The odyssey of Kim Jong-il’s personal chef.
Monday, June 3
On artists using their bodies to blur the line between human and machine.
Sunday, June 2
An interview with T.J. Jackson Lears, historian of the “charlatans and hucksters of the Gilded Age, the cagey, conniving street peddlers of what we’d rather think was a premodern world.”
In a Turkish hotel, veterans of the Libyan Revolution meet with their fractured Syrian counterparts to transfer know-how and heavy weaponry.
Saturday, June 1
A trip to a pepper-eating contest in remote India.
Friday, May 31
“Some companies are beginning to allow women to take their management-training courses. A woman sitting in on an executive conference is less of a shock to the male than she was only a few years ago. A few big companies–R.C.A., the Home Life Insurance Co., and the New York Central, for example–have even ushered women into the board room.”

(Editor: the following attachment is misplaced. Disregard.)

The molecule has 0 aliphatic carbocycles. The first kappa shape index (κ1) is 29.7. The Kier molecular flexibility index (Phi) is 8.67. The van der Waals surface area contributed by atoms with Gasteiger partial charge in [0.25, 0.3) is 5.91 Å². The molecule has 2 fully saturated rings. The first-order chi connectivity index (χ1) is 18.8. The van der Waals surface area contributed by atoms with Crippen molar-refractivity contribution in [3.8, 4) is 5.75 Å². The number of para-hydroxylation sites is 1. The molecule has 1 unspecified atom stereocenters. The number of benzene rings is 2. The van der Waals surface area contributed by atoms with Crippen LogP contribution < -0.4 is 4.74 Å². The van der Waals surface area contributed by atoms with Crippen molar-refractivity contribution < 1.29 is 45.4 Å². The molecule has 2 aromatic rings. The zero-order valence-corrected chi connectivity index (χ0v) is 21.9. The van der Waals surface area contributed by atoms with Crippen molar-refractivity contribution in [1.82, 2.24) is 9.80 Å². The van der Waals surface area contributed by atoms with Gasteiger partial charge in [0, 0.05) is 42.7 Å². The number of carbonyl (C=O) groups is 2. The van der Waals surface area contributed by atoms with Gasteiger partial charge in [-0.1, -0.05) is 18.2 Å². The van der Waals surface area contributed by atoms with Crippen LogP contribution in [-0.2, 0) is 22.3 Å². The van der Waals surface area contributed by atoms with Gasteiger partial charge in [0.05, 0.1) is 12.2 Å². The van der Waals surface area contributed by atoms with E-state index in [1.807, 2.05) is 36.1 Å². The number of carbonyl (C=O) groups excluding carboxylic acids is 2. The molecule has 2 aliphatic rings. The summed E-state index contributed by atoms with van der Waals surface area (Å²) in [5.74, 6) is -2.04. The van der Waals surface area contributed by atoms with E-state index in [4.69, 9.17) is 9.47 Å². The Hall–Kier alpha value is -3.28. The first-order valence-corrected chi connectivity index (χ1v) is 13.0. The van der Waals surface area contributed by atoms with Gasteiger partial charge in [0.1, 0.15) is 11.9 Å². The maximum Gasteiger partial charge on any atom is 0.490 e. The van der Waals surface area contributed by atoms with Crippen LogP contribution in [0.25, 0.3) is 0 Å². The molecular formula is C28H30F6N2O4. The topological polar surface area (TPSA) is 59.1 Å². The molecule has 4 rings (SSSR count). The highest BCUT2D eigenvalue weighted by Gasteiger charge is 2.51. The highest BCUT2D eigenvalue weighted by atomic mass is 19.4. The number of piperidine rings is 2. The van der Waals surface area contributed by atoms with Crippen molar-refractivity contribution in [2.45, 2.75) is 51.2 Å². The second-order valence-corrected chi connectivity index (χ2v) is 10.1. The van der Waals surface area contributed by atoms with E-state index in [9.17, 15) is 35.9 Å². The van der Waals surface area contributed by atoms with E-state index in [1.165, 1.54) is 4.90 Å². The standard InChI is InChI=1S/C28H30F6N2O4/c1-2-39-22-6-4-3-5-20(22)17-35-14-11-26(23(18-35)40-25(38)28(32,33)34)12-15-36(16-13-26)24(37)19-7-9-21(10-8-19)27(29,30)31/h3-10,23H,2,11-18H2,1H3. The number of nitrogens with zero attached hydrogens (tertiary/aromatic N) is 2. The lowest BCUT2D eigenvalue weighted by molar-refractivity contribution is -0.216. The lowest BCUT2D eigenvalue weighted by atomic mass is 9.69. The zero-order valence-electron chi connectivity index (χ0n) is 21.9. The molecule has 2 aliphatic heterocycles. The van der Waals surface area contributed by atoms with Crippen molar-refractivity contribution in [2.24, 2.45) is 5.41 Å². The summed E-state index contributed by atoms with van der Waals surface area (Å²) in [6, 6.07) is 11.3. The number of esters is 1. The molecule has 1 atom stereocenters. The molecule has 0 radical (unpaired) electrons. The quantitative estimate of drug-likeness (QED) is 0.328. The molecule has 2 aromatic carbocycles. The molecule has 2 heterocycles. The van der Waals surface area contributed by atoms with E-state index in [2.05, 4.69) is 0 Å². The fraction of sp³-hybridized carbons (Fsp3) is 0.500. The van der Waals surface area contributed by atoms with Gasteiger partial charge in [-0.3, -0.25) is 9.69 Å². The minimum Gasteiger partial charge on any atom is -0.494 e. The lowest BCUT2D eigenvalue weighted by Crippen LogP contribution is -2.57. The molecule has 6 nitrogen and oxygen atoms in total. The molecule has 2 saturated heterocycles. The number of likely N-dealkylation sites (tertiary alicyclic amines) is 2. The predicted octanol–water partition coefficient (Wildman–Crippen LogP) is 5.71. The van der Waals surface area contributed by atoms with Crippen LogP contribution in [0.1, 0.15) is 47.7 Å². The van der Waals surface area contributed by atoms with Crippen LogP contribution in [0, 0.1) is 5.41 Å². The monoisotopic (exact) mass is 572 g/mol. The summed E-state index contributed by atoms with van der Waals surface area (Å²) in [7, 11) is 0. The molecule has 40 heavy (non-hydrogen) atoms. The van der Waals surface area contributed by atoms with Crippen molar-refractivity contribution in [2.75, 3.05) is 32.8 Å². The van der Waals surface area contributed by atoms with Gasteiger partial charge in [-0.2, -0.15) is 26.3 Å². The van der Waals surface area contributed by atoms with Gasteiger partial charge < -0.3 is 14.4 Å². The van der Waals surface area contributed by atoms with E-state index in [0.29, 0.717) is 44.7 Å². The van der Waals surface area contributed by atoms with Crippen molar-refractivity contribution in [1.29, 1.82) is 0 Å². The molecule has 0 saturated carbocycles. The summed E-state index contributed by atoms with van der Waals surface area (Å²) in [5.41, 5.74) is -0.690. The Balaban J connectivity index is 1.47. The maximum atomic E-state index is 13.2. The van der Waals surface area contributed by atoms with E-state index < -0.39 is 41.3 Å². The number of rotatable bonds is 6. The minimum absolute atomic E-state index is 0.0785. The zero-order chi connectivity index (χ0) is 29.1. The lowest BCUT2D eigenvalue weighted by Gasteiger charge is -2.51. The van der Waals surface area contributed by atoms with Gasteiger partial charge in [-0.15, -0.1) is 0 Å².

A fishery, an economy, and a way of life hang in the balance.
An Iraq War veteran assuages his PTSD with bank heists.
“The supernatural stuff doesn’t get to me anymore. But here’s the movie that scared me the most in the last 12 or 13 years: The movie opens with a woman in late middle-age, sitting at a table and writing a story. And the story goes something like, then the branches creaked in the - and she stops, and she says to her husband: What are those things? I can’t think of them. They’re in the backyard, and they’re very tall, and birds land on the branches. And he says, why, Iris, those are trees. And she says, yes, how silly of me. And she writes the word, and the movie starts. That’s Iris Murdoch, and she’s suffering the onset of Alzheimer’s disease.”
Thursday, May 30
A week in the life of Naomi and Spencer Haskell.